It is intended to be highly programmable by the system administrator using Guile, but it can also be used to manage per-user profiles of unprivileged daemons and services. Its services and configuration are stored uniformly as object-oriented Scheme code, and while a core set of services are provided with the basic Guix System, arbitrary new services can be flexibly declared, and through Guile's object system, GOOPS, existing services can be redefined at the user's discretion by asking the Shepherd to dynamically rewrite services in specified ways on instantiation.

GNU Shepherd was originally designed to work with GNU Hurd, and was later adopted by Guix System.

Parameterized Packages

With Guix's model of building every package from source, Guix is able to take advantage of this and include compile-time options for almost all of its packages. Parameterized packages represent an innovative package transformation approach that extends its capability to finely adjust compile-time settings. This includes tasks like eliminating redundant dependencies or configuring a package to support only specific locales. The applications of this advancement are diverse, spanning from high-performance computing to embedded systems. Additionally, it has the potential to address some of Linux's challenges, such as oversized binary files and complex dependency structures. In the case of substitutes, it is still unknown how the combination of parameters will be treated, however it is suggested that important combinations should be included in the repository. This is similar to Gentoo Linux's USE flags. This is still in development, and as such is yet to be seen in an official Guix release.

Release and stability

To date, the Guix System is dependent on unstable git repository development shared with Guix but enables users or organizations to set up stable release channels themselves via the channel-feature.

Updates

Packages in Guix are generally very up-to-date thanks to the lack of a package maintainer bottlenecks. Anyone can contribute an update subject to community approval and the process is assisted by tools such as guix refresh.

Changes to the git repository are peer-reviewed by community members and committed by one of the 45 people with commit access. In practice these builds sometimes cause system breakages for users because of a typo or similar error, but these are often solved within minutes. The way Guix pull operates means users retain a working system in the meantime.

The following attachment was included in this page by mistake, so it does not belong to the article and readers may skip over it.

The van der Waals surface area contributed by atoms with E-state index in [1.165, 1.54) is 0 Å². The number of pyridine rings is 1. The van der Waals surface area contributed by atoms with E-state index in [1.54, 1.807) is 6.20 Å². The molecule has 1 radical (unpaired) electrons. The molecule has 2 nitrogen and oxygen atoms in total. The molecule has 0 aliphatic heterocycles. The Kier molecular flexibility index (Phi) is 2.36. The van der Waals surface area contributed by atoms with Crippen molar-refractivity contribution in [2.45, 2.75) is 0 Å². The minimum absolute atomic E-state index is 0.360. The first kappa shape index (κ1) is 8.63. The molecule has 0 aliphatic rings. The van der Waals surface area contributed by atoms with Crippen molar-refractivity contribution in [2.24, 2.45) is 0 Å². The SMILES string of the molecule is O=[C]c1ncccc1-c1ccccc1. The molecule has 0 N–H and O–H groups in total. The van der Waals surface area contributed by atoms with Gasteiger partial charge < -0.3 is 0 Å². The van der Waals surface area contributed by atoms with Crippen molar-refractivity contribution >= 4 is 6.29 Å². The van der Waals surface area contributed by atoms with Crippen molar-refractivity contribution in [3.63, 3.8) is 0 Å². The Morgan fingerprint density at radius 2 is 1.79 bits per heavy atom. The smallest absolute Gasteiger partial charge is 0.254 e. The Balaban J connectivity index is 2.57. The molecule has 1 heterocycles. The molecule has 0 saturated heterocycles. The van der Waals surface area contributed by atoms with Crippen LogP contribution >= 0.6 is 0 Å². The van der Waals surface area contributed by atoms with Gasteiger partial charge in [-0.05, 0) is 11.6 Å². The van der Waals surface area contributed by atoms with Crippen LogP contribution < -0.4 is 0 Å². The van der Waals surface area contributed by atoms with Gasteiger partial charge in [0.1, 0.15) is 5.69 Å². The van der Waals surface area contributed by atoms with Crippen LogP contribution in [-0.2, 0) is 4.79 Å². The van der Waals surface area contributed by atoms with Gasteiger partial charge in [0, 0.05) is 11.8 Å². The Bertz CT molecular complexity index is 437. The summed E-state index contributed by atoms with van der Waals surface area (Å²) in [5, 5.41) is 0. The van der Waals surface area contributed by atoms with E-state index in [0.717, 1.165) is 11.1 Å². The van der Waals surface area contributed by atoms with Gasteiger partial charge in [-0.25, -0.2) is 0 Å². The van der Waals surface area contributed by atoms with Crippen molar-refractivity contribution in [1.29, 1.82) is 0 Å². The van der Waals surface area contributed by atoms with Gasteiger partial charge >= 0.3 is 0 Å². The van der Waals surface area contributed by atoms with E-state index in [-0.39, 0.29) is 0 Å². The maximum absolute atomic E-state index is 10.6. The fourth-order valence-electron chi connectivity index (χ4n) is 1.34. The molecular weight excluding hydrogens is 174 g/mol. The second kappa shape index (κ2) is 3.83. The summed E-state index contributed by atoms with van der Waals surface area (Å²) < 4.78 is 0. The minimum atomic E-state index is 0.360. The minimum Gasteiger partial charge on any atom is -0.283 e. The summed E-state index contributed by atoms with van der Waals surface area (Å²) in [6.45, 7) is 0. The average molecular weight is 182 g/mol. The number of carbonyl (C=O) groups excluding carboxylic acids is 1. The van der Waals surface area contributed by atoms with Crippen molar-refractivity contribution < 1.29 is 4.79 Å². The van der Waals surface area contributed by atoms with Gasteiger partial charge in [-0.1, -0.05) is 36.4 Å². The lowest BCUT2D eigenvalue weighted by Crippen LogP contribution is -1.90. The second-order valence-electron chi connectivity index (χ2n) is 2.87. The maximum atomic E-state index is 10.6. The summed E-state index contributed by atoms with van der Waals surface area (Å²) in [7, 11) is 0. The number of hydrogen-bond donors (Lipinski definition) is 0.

Roll-back

If a system update leaves users with a broken system, users can easily roll back individual packages as well as the whole system state with a simple command:
guix package --roll-back
This means that the kind of stable channel that is very common in other Linux distributions is no longer needed for users who are willing to report a bug and wait a few minutes, when trying to update via guix pull. This is accomplished by a combination of Guix's functional package manager, which treats each package and system configuration as an immutable and reproducible entity, and the generation system which maintains a history of system configurations as "generations." These generations are stored as separate profiles, which allow you to roll back to any previous configuration, and you can see these generations with
guix package --list-generations.

Reception

Jesse Smith from DistroWatch Weekly reviewed GNU Guix System 0.15.0 (at the time named GuixSD), and said, "GuixSD has a package manager that I like", but criticized the limited hardware support and its limited documentation. The documentation has since then been expanded and improved with videos and a cookbook in six languages with tutorials, how-to guides and examples.

See also

References

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  45. ^ nixos-bsd/nixbsd, NixBSD, March 28, 2024, retrieved March 28, 2024

External links

GNU Guix at Wikipedia's sister projects